The term “recession” is getting a lot of airtime right now, especially after two consecutive quarters of negative GDP growth (-1.6% Q1, -0.9% Q2). While this rule of thumb for defining a recession is by no means the unanimous choice of financial analysts or economists, the feeling is widespread among many market watchers and economists that the US economy is due for a cooling-off period, as evidenced by the rapid expansion following the COVID-19 downturn and the related spike in the rate of inflation.
Let’s face it: recessions can be scary. They’re also impossible to predict, whether we’re talking about the onset, duration, or severity. Since World War II, there have been 13 recessions, and they lasted an average of about 10 months (the longest, the Great Recession of 2008, lasted about 18 months; and the shortest, the pandemic-induced recession of 2020, lasted just two months).
But let’s not forget the flipside: every recession in history has been followed by an expansion. And here’s the better news: expansionary cycles tend to last a lot longer than recessions. Since World War II, the average expansion has lasted just over five years. In other words, it is very likely that, waiting on the other side of the next recession—whenever it is—there will be a period of economic growth that will be more than five times as long as the downturn.
All this raises the question: How can you prepare for a recession so that you’re ready for the start of the next upswing? There are things you can do now, or even during a recession, that will allow you the maximum benefit during the next expansion. In the same way that experienced ranchers use periods of drought to get ready for the next rainy cycle, you can utilize the opportunities presented by the recession to position yourself for the better times that probably lie ahead.
1. Boost savings
In hard times, cash is king. Even though currently high inflation is eroding the purchasing power of your dollars at a faster rate, building your savings—especially your emergency fund—will afford you both flexibility and peace of mind if the economy takes a temporary powder. And don’t forget about your 401K, IRA, and other retirement plans. Many people take a sabbatical on funding these accounts during a recession, but that’s the opposite of what you should be doing (and see more on this below, under “dollar-cost averaging”).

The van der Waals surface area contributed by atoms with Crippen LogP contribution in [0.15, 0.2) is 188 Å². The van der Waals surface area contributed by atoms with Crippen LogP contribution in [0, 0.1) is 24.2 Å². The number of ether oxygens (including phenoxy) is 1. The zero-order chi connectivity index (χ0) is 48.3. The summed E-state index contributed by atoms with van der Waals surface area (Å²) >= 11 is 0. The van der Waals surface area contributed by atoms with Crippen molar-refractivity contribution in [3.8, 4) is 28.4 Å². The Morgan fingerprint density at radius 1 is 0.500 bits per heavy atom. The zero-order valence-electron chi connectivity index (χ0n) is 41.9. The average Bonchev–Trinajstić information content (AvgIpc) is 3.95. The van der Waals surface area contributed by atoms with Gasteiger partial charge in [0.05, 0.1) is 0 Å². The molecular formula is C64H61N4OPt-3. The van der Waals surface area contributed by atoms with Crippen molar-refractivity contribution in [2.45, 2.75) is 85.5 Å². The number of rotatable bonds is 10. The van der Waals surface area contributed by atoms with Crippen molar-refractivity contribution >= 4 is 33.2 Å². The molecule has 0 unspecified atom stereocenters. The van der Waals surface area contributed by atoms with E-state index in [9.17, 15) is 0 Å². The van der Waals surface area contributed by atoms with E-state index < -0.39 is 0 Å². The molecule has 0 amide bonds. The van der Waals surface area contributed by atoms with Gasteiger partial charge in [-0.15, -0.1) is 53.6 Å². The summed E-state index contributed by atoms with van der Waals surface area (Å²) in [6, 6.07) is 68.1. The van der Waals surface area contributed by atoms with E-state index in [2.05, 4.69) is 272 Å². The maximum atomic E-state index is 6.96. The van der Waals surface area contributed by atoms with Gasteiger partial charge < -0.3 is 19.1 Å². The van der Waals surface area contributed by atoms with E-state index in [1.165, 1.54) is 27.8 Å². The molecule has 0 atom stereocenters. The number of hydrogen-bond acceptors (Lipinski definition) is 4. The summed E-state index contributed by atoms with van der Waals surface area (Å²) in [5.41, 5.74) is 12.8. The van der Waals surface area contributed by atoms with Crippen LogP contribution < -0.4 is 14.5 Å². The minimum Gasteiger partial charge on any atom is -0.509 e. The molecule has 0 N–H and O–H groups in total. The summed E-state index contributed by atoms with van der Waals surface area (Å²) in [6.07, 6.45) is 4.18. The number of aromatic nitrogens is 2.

2. Look for bargains
In a recession, prices tend to fall—in the financial markets and everywhere else—because demand is dropping. For sellers, that’s not such good news. But for buyers, this can mean it’s time to go shopping (what Warren Buffett calls, “Being greedy when others are fearful”). The fact is that those who are in a strong financial position (see “Boost savings,” above) can pick up valuable assets at bargain-basement prices during periods of slowing economic activity. This can include equity investments (when stock prices of otherwise solid companies are depressed) or even your dream home (when demand is low and housing prices are dropping). The key here, of course, is preparation. Just like the rancher who digs a new stock pond during the drought to catch more of the coming rains, you can be ready to take advantage of opportunities to leverage current low prices into potentially high future gains.
3. Dollar-cost averaging
Tying in closely to the previous point of boosting savings in your retirement accounts, recessionary times offer the opportunity to reduce the average cost of your investments. By periodically and systematically contributing a set amount to your IRA, 401K, or even a non-qualified investment account, you will always be buying a greater number of shares when prices are lower, and a fewer number of shares when prices are higher. Over time, as the assets increase in value, your total return will be greater, as well. Rather than trying to time the market (which no one can do with better than random success, anyway), you are constantly adding to your portfolio and “averaging down” the cost of the holdings. Prices are unlikely to ever be lower than during a recession, so take advantage by maintaining your regular deposits and asset purchases.
JFS Wealth Advisors is dedicated to one thing: guiding our clients toward their most important financial goals. Our fiduciary service means that our clients receive advice and recommendations that are offered with the client’s best interests foremost. To learn more, read our recent update, “The Fed Is from Mars; the Economy Is from Venus.”